NEW RESEARCH by Legal Action for Women which co-ordinates Support Not Separation was published on 15 July, at our well-attended and powerful international webinar Protecting our Children, Defending our Rights UK/US (watch this space for recording).
Anne Neale from LAW said:
‘We published our Dossier Suffer the Little Children and their Mothers in 2017 based on the experiences of just over 50 mothers. Soon after we started having monthly pickets outside the family court in central London and monthly self-help meetings. Lots more mothers (plus some grannies, aunties, and families) got in touch and the statistics we’re releasing are based on 219 mothers with 411 children.
· The overwhelming majority (94%) were single mothers (mostly on low incomes).
· At least 76% of these had reported domestic violence (up from 71% in 2017). Shows that once women leave a violent partner they are punished by a state system that shields the perpetrator rather than the mother and the children she is struggling to protect. Hearing more from mothers & WAR
· Nearly all were fighting over contact with their children. They were trying to stop violent fathers having unsafe unsupervised contact, or trying to re-establish contact with children who had been given to the father, or were in foster care as a result of hostile social workers and judges.
· Over half the mothers had had their children taken from them (a significant increase from 2017). In 30% of cases the children were living with the abusive father; 14% had children in foster care. And 10% had children adopted without their consent. This shocking figure gives lie to the idea that forced adoptions are historic, they are in fact a present-day policy of punishment and social cleansing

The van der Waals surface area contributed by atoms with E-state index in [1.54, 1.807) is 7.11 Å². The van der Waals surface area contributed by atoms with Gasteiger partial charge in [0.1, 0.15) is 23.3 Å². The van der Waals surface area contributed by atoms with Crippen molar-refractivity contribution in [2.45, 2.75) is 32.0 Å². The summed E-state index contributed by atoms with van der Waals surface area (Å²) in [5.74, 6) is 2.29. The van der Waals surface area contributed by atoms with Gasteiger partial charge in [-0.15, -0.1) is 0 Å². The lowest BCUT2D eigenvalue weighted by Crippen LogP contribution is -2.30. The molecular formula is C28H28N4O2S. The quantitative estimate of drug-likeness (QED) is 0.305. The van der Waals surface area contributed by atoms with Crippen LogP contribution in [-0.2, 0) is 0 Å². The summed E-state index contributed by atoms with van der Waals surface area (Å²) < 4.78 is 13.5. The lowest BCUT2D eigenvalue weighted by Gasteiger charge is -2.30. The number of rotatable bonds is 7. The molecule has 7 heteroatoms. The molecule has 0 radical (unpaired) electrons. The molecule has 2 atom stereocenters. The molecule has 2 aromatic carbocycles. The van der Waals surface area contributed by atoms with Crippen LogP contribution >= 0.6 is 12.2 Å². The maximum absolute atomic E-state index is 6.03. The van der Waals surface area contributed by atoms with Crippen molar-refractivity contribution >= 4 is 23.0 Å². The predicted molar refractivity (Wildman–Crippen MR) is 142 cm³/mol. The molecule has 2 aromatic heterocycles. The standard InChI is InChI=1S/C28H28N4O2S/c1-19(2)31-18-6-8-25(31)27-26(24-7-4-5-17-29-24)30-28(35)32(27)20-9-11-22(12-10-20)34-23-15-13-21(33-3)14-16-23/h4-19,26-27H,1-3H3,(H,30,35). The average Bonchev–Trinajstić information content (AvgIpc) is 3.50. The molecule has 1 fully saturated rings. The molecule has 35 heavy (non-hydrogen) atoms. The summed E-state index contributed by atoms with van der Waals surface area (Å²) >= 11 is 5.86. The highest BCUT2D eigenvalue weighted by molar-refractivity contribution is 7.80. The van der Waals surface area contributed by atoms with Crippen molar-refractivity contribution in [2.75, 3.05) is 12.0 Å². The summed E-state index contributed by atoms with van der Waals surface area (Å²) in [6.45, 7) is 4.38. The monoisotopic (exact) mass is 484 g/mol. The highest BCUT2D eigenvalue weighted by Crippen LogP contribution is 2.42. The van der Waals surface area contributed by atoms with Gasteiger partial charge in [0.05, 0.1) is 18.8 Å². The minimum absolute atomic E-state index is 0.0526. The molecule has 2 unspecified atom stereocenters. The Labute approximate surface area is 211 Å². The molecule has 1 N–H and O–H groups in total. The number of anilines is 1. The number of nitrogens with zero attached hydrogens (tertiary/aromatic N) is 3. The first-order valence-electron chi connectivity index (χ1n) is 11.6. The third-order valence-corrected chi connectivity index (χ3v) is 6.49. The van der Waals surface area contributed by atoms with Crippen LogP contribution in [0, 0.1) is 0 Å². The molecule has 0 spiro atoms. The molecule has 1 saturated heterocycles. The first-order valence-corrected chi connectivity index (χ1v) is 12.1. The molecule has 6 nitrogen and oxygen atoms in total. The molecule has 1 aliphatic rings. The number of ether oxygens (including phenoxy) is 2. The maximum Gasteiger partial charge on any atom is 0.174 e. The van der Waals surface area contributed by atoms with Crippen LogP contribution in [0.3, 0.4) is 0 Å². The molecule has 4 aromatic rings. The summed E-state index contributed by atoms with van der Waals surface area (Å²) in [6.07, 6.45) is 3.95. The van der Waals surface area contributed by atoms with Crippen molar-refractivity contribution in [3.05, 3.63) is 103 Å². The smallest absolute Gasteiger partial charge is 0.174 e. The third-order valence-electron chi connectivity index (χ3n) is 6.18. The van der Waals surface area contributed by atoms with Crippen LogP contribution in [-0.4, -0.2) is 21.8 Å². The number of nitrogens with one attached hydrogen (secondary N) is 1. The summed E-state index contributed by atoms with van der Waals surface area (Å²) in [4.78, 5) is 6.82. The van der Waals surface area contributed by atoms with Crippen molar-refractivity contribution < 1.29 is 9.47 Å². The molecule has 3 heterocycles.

· 44% were women of colour and/or immigrant women who faced both sexism and racism
· 44% of mothers had mental health issues, also shockingly high especially once we know that much of it was caused or exacerbated by family court proceedings often lasting many years and that the more mums are traumatised by having their children removed, the more it’s used against them
· 19% had a physical disability and this was used against them.
It’s clear from our research that women’s low incomes, our need for support to escape violent men and/or deal with a disability, including mental health issues caused by abusive fathers and an abusive family court system – all are used to accuse mothers of “neglect” or causing “emotional harm” and remove our children. It reflects the harsh reality of increasing state intrusion into family life (particularly low-income families headed by women), the devaluing of the crucial bond between mother and child, and the undue influence of the male supremacist fathers’ lobby.
It was a big victory when the UK MOJ’s Harm Report found that women face a number of barriers to reporting abuse in the family courts including “sexism, racism and classism”. This supported all our experiences.
It’s great that the movement of mothers and campaigners is growing on both sides of the Atlantic, determined to end state sanctioned child abuse, and to get the financial and other support we need to care for and protect our children.’
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A snapshot of cases from our research includes:
· The children of a victim of domestic abuse were forced by the court to have contact with the father against their wishes. After one visit the father refused to return them home and stopped all contact with their mother, cutting them off from her protection and support. She has been fighting for 18 months to see them.